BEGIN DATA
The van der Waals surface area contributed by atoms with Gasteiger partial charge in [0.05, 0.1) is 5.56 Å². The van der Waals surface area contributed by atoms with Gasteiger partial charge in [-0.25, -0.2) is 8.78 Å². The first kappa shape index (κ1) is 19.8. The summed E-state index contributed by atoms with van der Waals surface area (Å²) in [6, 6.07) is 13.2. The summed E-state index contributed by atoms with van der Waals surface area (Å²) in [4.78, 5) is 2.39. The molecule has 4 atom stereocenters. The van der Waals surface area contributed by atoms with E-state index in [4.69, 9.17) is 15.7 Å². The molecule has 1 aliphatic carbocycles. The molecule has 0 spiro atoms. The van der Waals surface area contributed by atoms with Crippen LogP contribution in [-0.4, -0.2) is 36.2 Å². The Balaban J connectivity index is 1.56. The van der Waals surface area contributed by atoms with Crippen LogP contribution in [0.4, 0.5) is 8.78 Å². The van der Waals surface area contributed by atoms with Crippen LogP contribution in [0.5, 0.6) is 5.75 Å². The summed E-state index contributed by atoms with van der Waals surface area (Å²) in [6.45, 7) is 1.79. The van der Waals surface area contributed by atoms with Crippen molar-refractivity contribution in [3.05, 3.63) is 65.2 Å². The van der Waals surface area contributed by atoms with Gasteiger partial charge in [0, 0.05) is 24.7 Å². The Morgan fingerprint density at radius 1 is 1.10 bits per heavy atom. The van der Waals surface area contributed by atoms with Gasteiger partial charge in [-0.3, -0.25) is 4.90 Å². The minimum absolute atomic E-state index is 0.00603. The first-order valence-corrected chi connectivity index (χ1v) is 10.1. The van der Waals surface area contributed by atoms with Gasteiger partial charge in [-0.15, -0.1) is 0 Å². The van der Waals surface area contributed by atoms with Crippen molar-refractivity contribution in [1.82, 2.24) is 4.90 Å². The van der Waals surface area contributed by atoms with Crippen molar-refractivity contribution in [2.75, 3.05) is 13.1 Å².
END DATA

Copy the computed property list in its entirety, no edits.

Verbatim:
The van der Waals surface area contributed by atoms with Gasteiger partial charge in [0.05, 0.1) is 5.56 Å². The van der Waals surface area contributed by atoms with Gasteiger partial charge in [-0.25, -0.2) is 8.78 Å². The first kappa shape index (κ1) is 19.8. The summed E-state index contributed by atoms with van der Waals surface area (Å²) in [6, 6.07) is 13.2. The summed E-state index contributed by atoms with van der Waals surface area (Å²) in [4.78, 5) is 2.39. The molecule has 4 atom stereocenters. The van der Waals surface area contributed by atoms with E-state index in [4.69, 9.17) is 15.7 Å². The molecule has 1 aliphatic carbocycles. The molecule has 0 spiro atoms. The van der Waals surface area contributed by atoms with Crippen LogP contribution in [-0.4, -0.2) is 36.2 Å². The Balaban J connectivity index is 1.56. The van der Waals surface area contributed by atoms with Crippen LogP contribution in [0.4, 0.5) is 8.78 Å². The van der Waals surface area contributed by atoms with Crippen LogP contribution in [0.5, 0.6) is 5.75 Å². The summed E-state index contributed by atoms with van der Waals surface area (Å²) in [6.45, 7) is 1.79. The van der Waals surface area contributed by atoms with Crippen molar-refractivity contribution in [3.05, 3.63) is 65.2 Å². The van der Waals surface area contributed by atoms with Gasteiger partial charge in [0, 0.05) is 24.7 Å². The Morgan fingerprint density at radius 1 is 1.10 bits per heavy atom. The van der Waals surface area contributed by atoms with Gasteiger partial charge in [-0.3, -0.25) is 4.90 Å². The minimum absolute atomic E-state index is 0.00603. The first-order valence-corrected chi connectivity index (χ1v) is 10.1. The van der Waals surface area contributed by atoms with Gasteiger partial charge in [-0.15, -0.1) is 0 Å². The van der Waals surface area contributed by atoms with Crippen molar-refractivity contribution in [1.82, 2.24) is 4.90 Å². The van der Waals surface area contributed by atoms with Crippen molar-refractivity contribution in [2.75, 3.05) is 13.1 Å².